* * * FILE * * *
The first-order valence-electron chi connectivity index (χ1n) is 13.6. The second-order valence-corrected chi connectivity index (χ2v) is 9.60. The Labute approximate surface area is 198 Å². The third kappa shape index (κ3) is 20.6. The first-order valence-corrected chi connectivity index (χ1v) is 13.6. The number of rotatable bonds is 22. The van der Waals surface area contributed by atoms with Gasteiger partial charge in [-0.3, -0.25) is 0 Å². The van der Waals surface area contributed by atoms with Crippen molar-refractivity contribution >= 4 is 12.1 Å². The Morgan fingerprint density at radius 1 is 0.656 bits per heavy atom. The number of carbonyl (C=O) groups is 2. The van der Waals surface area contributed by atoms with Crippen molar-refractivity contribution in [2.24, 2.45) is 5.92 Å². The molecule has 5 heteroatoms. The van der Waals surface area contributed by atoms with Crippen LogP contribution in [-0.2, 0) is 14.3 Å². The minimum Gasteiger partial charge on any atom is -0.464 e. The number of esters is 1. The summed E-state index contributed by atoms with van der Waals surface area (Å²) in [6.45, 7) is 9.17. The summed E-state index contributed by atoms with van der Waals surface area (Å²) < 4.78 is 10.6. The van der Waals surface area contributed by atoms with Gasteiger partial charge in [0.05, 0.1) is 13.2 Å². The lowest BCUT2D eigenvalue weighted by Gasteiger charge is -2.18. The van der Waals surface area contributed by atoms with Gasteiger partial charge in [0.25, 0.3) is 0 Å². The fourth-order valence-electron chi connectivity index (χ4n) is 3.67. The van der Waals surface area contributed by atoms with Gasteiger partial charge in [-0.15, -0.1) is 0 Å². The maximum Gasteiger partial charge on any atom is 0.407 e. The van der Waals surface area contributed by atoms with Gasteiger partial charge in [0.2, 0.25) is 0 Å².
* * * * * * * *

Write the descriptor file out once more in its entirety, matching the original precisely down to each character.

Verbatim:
The first-order valence-electron chi connectivity index (χ1n) is 13.6. The second-order valence-corrected chi connectivity index (χ2v) is 9.60. The Labute approximate surface area is 198 Å². The third kappa shape index (κ3) is 20.6. The first-order valence-corrected chi connectivity index (χ1v) is 13.6. The number of rotatable bonds is 22. The van der Waals surface area contributed by atoms with Gasteiger partial charge in [-0.3, -0.25) is 0 Å². The van der Waals surface area contributed by atoms with Crippen molar-refractivity contribution >= 4 is 12.1 Å². The Morgan fingerprint density at radius 1 is 0.656 bits per heavy atom. The number of carbonyl (C=O) groups is 2. The van der Waals surface area contributed by atoms with Crippen molar-refractivity contribution in [2.24, 2.45) is 5.92 Å². The molecule has 5 heteroatoms. The van der Waals surface area contributed by atoms with Crippen LogP contribution in [-0.2, 0) is 14.3 Å². The minimum Gasteiger partial charge on any atom is -0.464 e. The number of esters is 1. The summed E-state index contributed by atoms with van der Waals surface area (Å²) in [6.45, 7) is 9.17. The summed E-state index contributed by atoms with van der Waals surface area (Å²) < 4.78 is 10.6. The van der Waals surface area contributed by atoms with Gasteiger partial charge in [0.05, 0.1) is 13.2 Å². The lowest BCUT2D eigenvalue weighted by Gasteiger charge is -2.18. The van der Waals surface area contributed by atoms with Gasteiger partial charge in [0.25, 0.3) is 0 Å². The fourth-order valence-electron chi connectivity index (χ4n) is 3.67. The van der Waals surface area contributed by atoms with Gasteiger partial charge in [-0.15, -0.1) is 0 Å². The maximum Gasteiger partial charge on any atom is 0.407 e. The van der Waals surface area contributed by atoms with Gasteiger partial charge in [0.2, 0.25) is 0 Å².